If you need the value of a for something else, and c is not needed, you should compute it first, then pass it into computation() as an argument:


a = compute_a()

d = compute_d(a)  # No need to return c if it is not used.

I don’t understand your second example. What are these “environments”, and why do you have two of them, where you use some values from one environment and some values from the other?

Again, this seems made-up. Can you give a real-life example of this?

To me, a realistic example would involve merging the environments into a single environment object, then using it as a namespace. There are lots of ways of doing it, here’s one:


chain = collections.ChainMap(env1, env2)

env = types.SimpleNamespace(**chain)

do_something(env.needed, env.the, env.values)

You still have env1 and env2 available if you need them.

Your third example is perhaps a bit better, but still quite artificial. I think this would be a better design:


# case 3:  don't work with keyword args when you don't need to

def procedure(the, variables, needed, here):

    some_work(the, variables)

    and_other_stuff(needed, here)

    other_procedure(the, variables, needed, here)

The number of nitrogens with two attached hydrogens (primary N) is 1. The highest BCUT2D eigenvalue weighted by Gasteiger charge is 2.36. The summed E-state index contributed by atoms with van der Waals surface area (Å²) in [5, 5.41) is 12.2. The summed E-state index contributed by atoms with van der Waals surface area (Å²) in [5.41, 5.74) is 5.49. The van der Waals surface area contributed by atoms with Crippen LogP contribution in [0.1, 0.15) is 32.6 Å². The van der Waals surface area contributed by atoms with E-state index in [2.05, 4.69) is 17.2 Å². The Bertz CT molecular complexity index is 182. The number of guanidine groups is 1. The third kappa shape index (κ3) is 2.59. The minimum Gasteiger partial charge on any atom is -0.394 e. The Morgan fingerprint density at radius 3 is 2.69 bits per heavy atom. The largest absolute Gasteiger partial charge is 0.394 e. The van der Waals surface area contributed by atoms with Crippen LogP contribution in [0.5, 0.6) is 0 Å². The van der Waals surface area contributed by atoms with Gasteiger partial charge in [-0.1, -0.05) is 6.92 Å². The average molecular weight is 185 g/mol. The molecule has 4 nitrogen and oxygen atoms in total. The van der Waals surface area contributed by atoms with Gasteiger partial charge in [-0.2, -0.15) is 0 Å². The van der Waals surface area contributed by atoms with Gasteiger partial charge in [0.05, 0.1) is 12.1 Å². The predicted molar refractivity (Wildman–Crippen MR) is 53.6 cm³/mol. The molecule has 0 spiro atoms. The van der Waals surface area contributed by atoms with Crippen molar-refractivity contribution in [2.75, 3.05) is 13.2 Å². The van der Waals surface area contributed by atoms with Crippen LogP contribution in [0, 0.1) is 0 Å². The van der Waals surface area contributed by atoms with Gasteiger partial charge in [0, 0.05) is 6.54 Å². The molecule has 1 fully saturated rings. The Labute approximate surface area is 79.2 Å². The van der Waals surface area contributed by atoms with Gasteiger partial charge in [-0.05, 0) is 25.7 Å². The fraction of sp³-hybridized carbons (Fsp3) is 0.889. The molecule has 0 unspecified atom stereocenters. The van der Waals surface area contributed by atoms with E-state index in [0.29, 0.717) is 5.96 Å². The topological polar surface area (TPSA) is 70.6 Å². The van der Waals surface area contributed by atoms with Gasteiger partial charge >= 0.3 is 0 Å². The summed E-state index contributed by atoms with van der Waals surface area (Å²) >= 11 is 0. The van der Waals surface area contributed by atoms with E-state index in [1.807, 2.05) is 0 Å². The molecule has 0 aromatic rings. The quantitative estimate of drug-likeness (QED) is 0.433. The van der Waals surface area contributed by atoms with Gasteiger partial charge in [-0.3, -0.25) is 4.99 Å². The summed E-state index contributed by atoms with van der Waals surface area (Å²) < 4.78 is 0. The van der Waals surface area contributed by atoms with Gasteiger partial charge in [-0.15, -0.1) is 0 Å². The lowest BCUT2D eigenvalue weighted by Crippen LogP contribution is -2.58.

Named parameters are usually better than cramming everything into kwargs. If nothing else, they work much better with auto-complete in your IDE.

3.10 with its match statement has not even been out for a year yet. The majority of Python code is running on older versions, so we don’t yet have a lot of community experience with dict destructuring in match statements.

It would be good to get some more experience with it, to see how generally useful it actually is in practice, before adding a one-line version.

If the syntax was:

{a, b, c} = **dct

maybe you could provide a default like this:

{a, c, b='default'} = **dct
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Since a, b, c = [1, 2] is raising a ValueError in case of not enough or too much values to unpack, I would expect the same (or eventually a KeyError) in case of a missing key in the dict.

a dict unpacking syntax doesn’t seems to me less “production ready” than iterable unpacking, so I wouldn’t worry about it being used into production